In exploring the data bias that fuels the industry’s creative choices and the “dearth” of inclusive design, Nicky Kemp exposes the real costs of making products only for a certain portion of the population – and what designers can do to change things.
The problem with gender stereotypes is that we are becoming too familiar with them to be outraged by them anymore. Alexa has fast become the new subservient female voice in kitchens across the globe, while Apple, the world’s most innovative tech company, saw fit to launch its health app without a period tracker. The term “beach body ready” has become so ubiquitous that it is in danger of appearing benign.
Yet while start-up culture has long promised to “move fast and break things”, the reality remains that the technology which promised to liberate consumers from our unconscious biases has effectively created an algorithm for inequality. Design bias renders huge swathes of the population invisible and contributes to the proliferation of products and services which are inaccessible to billions of people across the globe.
A design for a (white male) life
In Invisible Women: Exposing Data Bias in a World Designed for Men, the journalist and feminist campaigner Caroline Criado-Perez lifts the lid on the cost of gender bias in design; a silent killer. When a woman is involved in a car crash, she is 47% more likely to be seriously injured and 71% more likely to be moderately injured, even when researchers control for factors such as height, weight, seatbelt usage and crash intensity. She is 17% more likely to die, largely because the crash test dummy is based on the size of an average male.
The invisibility which many feel in the face of data and design bias is a challenge addressed head on last year by actress and disability campaigner Sam Renke, who launched the #DontWantOurCash campaign to highlight the plethora of high street stores which remain inaccessible to disabled people. It’s a design bias that may well be unconscious, but is nonetheless challenging, cruel and distressing for people who experience it on a daily basis.
The cost of unconscious bias
The bitter irony of course is that this unconscious bias not only manifests itself in the design of the products we do, or don’t use, but also within the walls of the creative industries themselves. According to the Design Economy 2018 report from the Design Council, 78% of the UK workforce in this sector is male; that’s much higher than the proportion of men in the wider UK workforce at 53%.
A dearth of inclusive design extends to the structures and workplace norms which continue to exclude and burn out so many talented people and potential. The industry’s foundations are made up of working structures that are predominately built around neurotypical, able-bodied white men, who historically benefitted from having a housewife at home.
It’s an inflexibility that many in the industry remain remarkably resistant to addressing, instead relying on tired stereotypes and misconceptions about flexible working. Despite it being 2019, an ad agency CEO recently described people working flexibility as employees “sitting at home in your onesies”. It demonstrated a reluctance to embrace the need for greater inclusivity in workplace design which is bordering on reckless.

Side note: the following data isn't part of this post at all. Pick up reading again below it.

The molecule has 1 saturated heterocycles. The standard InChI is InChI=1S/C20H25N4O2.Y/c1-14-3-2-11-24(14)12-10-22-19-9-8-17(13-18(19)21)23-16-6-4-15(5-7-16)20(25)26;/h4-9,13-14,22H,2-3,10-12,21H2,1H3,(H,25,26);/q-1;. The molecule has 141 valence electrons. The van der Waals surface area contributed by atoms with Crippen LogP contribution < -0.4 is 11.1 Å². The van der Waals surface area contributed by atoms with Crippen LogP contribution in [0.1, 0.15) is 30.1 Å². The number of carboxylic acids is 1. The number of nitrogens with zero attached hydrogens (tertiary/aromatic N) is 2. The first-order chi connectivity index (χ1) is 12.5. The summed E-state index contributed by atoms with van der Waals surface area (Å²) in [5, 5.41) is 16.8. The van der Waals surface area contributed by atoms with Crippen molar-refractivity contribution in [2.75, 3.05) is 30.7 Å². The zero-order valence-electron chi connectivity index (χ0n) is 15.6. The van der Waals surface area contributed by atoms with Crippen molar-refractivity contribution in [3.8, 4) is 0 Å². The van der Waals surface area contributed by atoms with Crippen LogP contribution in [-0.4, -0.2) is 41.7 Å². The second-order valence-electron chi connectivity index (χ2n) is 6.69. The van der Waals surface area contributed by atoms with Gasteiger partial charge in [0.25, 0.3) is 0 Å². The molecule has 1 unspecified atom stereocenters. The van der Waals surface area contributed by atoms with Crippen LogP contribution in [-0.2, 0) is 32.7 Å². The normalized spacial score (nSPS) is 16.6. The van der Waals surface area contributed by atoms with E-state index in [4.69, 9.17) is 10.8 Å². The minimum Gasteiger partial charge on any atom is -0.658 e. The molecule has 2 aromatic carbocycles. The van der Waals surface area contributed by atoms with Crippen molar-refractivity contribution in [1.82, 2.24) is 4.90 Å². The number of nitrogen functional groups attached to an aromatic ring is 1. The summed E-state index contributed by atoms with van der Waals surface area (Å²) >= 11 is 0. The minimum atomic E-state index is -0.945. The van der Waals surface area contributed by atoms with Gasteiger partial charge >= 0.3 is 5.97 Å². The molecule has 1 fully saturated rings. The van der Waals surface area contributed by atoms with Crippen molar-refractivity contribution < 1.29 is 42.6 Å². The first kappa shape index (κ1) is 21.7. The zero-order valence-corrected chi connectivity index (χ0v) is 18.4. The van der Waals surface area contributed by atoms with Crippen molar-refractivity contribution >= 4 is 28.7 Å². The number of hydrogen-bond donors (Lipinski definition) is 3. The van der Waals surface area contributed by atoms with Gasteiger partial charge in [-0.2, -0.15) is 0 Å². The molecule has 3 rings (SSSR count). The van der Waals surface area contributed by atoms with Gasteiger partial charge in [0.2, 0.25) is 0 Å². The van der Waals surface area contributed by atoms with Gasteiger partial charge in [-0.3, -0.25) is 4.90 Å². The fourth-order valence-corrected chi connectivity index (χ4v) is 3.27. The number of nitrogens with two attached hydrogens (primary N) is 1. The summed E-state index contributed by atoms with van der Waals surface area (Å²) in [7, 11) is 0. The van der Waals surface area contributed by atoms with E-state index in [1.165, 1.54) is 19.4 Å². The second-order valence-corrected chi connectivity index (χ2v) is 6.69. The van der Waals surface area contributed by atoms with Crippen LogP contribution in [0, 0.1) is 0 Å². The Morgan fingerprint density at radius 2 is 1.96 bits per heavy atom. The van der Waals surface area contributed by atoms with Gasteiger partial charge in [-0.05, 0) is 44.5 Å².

A lost opportunity
This continued lack of diversity amongst those creating the work and designing the products renders so many experiences both unseen and wordless. This not only results in retail spaces or brand experiences which are inaccessible, but a complete absence of products and services to meet specific consumer need states.
When any-given milestone is a marketing opportunity, consider the lack of products, services and communications designed to support women as they go through the menopause. It’s a silence that reflects the scarcity of older women in the creative industries and an inexplicable squeamishness surrounding telling their stories.
Even in the age of “Just Do It” there is currently no sports bra for women that also acts as a nursing bra. An unconscious, yet nonetheless damaging message that breastfeeding and sports are mutually exclusive pursuits. By making these life stages invisible and failing to create services and products to cater for them, brands are sending consumers a silent message of exclusion.
Yet it doesn’t have to be this way. The creative industries have a unique opportunity to pave the way towards more inclusive ways of working, living and communicating. BECO, the social enterprise that makes environmentally friendly toiletries, recently raised the bar for inclusive design with its “Steal Our Staff” campaign, created by TBWA\London. The brand, 80% of which’s workforce is visually impaired, disabled or disadvantaged, successfully put the Disability Employment Gap on the national news agenda, with a campaign highlighting the skills of its staff.
In the midst of social media powered cancel culture, it is all too easy to become so accustomed to outrage, that we become too apathetic to outrage to challenge the status quo. But greater empathy in design, stretching from the way jobs are designed in the first place to the products and services companies create, is not only long overdue, it is our collective responsibility.
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